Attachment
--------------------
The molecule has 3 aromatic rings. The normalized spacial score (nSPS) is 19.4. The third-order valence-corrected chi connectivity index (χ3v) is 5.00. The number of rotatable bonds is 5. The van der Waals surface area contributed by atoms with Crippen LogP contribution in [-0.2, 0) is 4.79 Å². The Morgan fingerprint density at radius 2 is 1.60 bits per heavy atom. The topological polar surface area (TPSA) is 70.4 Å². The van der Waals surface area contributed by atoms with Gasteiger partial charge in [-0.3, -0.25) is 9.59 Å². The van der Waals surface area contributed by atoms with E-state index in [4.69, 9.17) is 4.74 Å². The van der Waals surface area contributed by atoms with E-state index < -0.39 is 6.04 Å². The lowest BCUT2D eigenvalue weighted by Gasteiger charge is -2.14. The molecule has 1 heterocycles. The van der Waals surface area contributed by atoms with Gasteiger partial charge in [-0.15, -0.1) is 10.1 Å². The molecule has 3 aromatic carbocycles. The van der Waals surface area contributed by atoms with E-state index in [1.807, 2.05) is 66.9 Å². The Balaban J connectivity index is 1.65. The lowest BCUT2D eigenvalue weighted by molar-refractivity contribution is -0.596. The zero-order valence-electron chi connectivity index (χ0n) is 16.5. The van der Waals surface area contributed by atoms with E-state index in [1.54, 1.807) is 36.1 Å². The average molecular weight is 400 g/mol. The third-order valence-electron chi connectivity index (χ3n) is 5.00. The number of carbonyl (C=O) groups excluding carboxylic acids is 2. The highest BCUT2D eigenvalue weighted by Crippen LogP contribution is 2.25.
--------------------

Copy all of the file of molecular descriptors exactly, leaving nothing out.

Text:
The molecule has 3 aromatic rings. The normalized spacial score (nSPS) is 19.4. The third-order valence-corrected chi connectivity index (χ3v) is 5.00. The number of rotatable bonds is 5. The van der Waals surface area contributed by atoms with Crippen LogP contribution in [-0.2, 0) is 4.79 Å². The Morgan fingerprint density at radius 2 is 1.60 bits per heavy atom. The topological polar surface area (TPSA) is 70.4 Å². The van der Waals surface area contributed by atoms with Gasteiger partial charge in [-0.3, -0.25) is 9.59 Å². The van der Waals surface area contributed by atoms with E-state index in [4.69, 9.17) is 4.74 Å². The van der Waals surface area contributed by atoms with E-state index < -0.39 is 6.04 Å². The lowest BCUT2D eigenvalue weighted by Gasteiger charge is -2.14. The molecule has 1 heterocycles. The van der Waals surface area contributed by atoms with Gasteiger partial charge in [-0.15, -0.1) is 10.1 Å². The molecule has 3 aromatic carbocycles. The van der Waals surface area contributed by atoms with E-state index in [1.807, 2.05) is 66.9 Å². The Balaban J connectivity index is 1.65. The lowest BCUT2D eigenvalue weighted by molar-refractivity contribution is -0.596. The zero-order valence-electron chi connectivity index (χ0n) is 16.5. The van der Waals surface area contributed by atoms with E-state index in [1.54, 1.807) is 36.1 Å². The average molecular weight is 400 g/mol. The third-order valence-electron chi connectivity index (χ3n) is 5.00. The number of carbonyl (C=O) groups excluding carboxylic acids is 2. The highest BCUT2D eigenvalue weighted by Crippen LogP contribution is 2.25.